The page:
SWAT Madness and the Militarization of the American Police
A National Dilemma
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In the United States, military-style police enforcement is fast becoming the norm-even the smallest police departments now field costly SWAT units. While the fact that police forces have increased capabilities to deal with urgent or dangerous situations may seem positive, this type of aggressive response is problematic; court settlements regarding excessive SWAT raids cost law enforcement agencies millions of dollars every year, not to mention that these brute-force strategies often traumatize, injure, and kill innocent people.
This book takes an unprecedented look into the realities of zero-tolerance, militaristic policing, the tactics and equipment used, the problematic "crime warrior" mindset at play, and the statistical evidence of its ineffectiveness. The author's professional experience in criminology and scholarly knowledge of the topic enables him to candidly address common concerns about utilizing paramilitary law enforcement and special weapons and tactics (SWAT) units in routine, low-risk police work, such as the general loss of freedom, the often tragic results of excessive force, and the effects on race relations.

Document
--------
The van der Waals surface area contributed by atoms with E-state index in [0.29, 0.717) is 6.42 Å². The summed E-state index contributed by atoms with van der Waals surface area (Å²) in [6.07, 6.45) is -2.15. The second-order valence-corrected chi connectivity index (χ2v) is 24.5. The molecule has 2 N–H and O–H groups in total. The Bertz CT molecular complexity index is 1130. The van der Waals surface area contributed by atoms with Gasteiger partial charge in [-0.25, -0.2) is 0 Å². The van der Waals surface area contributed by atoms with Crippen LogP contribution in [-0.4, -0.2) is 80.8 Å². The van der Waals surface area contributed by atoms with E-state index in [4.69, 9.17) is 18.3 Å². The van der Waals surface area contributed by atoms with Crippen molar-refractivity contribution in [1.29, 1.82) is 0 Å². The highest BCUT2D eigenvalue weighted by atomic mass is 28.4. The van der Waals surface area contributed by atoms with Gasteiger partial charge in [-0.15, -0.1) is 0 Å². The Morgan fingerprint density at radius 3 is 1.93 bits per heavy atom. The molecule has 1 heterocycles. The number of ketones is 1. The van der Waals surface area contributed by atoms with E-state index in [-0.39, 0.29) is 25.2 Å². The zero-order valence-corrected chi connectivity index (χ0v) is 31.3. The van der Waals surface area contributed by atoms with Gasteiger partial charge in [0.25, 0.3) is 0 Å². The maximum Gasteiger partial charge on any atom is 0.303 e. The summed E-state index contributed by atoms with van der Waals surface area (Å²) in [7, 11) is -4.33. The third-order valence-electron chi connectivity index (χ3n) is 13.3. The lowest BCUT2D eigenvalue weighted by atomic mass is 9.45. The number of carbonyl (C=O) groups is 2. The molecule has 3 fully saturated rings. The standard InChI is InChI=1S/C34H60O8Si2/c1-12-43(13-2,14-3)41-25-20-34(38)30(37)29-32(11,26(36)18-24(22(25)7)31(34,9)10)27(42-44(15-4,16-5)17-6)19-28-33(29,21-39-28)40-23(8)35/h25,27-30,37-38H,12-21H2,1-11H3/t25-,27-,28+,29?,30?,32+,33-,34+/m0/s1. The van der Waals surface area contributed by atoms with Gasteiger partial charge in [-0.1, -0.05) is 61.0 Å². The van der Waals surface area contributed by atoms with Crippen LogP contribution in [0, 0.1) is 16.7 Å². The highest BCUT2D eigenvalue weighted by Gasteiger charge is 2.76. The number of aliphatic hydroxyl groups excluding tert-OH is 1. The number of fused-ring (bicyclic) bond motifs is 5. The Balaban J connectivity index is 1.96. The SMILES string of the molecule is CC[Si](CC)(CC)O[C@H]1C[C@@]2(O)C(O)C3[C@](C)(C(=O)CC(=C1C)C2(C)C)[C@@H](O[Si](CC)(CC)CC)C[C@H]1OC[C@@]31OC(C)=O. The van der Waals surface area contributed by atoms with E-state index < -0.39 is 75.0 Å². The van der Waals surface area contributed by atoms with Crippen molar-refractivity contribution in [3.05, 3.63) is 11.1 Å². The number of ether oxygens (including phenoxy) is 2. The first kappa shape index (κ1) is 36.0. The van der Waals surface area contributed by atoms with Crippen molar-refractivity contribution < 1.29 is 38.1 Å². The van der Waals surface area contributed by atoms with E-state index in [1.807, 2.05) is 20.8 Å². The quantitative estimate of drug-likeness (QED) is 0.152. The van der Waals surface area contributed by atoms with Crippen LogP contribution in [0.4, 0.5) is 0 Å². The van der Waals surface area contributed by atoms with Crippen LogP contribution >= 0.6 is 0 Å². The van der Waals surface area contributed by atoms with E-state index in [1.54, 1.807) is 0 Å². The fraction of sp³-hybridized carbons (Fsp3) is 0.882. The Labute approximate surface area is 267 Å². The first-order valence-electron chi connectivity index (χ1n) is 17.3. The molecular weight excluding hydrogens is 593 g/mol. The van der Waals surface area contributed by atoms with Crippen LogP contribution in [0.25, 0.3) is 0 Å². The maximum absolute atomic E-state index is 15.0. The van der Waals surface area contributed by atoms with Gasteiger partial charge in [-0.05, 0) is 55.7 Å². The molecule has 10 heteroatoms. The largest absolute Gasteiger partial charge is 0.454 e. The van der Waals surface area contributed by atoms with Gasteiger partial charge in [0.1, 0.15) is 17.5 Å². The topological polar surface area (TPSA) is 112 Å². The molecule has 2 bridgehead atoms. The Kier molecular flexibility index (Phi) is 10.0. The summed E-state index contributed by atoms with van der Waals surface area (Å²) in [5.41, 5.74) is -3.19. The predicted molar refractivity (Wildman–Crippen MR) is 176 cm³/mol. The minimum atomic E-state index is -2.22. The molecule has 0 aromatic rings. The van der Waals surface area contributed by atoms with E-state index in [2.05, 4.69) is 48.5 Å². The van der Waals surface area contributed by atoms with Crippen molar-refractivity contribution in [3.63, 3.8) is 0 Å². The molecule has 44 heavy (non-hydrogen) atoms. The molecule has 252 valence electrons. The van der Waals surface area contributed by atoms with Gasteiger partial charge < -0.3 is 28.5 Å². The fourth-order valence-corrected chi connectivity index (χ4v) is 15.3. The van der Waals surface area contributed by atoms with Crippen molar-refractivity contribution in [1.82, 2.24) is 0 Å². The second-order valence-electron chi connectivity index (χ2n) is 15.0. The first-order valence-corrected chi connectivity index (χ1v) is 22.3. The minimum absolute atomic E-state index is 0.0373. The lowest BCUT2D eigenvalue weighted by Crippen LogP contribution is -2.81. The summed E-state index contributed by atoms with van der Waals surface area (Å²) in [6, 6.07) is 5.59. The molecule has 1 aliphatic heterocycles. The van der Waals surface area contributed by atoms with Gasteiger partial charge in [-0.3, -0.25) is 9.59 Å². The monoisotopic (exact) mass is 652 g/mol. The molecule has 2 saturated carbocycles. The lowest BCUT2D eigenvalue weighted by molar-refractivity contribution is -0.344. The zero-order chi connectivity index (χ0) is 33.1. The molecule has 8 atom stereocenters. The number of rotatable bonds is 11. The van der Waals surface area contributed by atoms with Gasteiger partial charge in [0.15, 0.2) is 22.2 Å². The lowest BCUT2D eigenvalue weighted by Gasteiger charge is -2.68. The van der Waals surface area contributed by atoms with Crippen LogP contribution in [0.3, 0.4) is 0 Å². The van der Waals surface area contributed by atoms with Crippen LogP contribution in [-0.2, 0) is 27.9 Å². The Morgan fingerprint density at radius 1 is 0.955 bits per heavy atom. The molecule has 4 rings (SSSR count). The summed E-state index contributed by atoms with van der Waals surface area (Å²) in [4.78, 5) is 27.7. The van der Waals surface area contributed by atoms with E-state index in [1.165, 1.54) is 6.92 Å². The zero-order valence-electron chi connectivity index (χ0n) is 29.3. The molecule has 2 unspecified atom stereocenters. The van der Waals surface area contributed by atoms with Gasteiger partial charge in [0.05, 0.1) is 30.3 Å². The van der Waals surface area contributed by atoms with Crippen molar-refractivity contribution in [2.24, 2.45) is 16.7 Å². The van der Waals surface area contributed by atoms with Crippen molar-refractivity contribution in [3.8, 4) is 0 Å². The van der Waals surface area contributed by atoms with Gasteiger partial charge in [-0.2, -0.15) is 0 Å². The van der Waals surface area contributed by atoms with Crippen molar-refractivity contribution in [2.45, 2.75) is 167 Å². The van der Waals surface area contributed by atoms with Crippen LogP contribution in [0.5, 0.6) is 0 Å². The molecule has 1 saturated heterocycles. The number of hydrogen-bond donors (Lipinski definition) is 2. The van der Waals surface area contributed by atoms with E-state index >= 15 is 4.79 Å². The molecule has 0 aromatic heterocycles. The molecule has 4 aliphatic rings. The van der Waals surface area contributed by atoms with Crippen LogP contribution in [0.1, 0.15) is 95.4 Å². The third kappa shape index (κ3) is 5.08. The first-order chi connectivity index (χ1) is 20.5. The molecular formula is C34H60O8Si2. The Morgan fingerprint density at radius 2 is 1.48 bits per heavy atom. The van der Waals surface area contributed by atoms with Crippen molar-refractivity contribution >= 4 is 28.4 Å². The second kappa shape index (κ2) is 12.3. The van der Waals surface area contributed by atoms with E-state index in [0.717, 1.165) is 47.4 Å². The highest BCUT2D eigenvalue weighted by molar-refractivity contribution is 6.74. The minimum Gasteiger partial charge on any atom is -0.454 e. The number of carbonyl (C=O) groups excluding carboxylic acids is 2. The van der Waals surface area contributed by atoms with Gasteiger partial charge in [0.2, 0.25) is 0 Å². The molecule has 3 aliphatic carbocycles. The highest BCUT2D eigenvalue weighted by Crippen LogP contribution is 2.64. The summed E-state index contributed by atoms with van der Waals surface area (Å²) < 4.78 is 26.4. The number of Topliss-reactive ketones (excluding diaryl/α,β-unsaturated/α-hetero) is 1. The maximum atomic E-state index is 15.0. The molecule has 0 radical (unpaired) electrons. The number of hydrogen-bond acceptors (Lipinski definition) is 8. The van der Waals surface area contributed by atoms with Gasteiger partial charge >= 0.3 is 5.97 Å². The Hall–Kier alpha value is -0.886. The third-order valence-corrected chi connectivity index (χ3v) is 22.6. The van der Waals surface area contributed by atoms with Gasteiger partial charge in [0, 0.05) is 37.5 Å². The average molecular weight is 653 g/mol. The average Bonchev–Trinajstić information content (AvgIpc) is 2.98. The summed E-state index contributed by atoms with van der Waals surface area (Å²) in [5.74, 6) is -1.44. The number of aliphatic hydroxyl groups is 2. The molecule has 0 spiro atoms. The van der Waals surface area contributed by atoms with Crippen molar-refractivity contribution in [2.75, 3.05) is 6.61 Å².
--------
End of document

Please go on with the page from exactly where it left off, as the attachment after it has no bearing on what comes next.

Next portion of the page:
Provides 30 case studies documenting inappropriate SWAT team deployment
The facts are disturbing: Every year in the United States, SWAT teams conduct predawn, no-knock raids of at least 50,000 homes looking for drugs. Unfortunately, a substantial percentage of these assaults occur at the wrong addresses. And law-abiding citizens who mistakenly kill SWAT officers thinking they are criminal home invaders often end up on death row.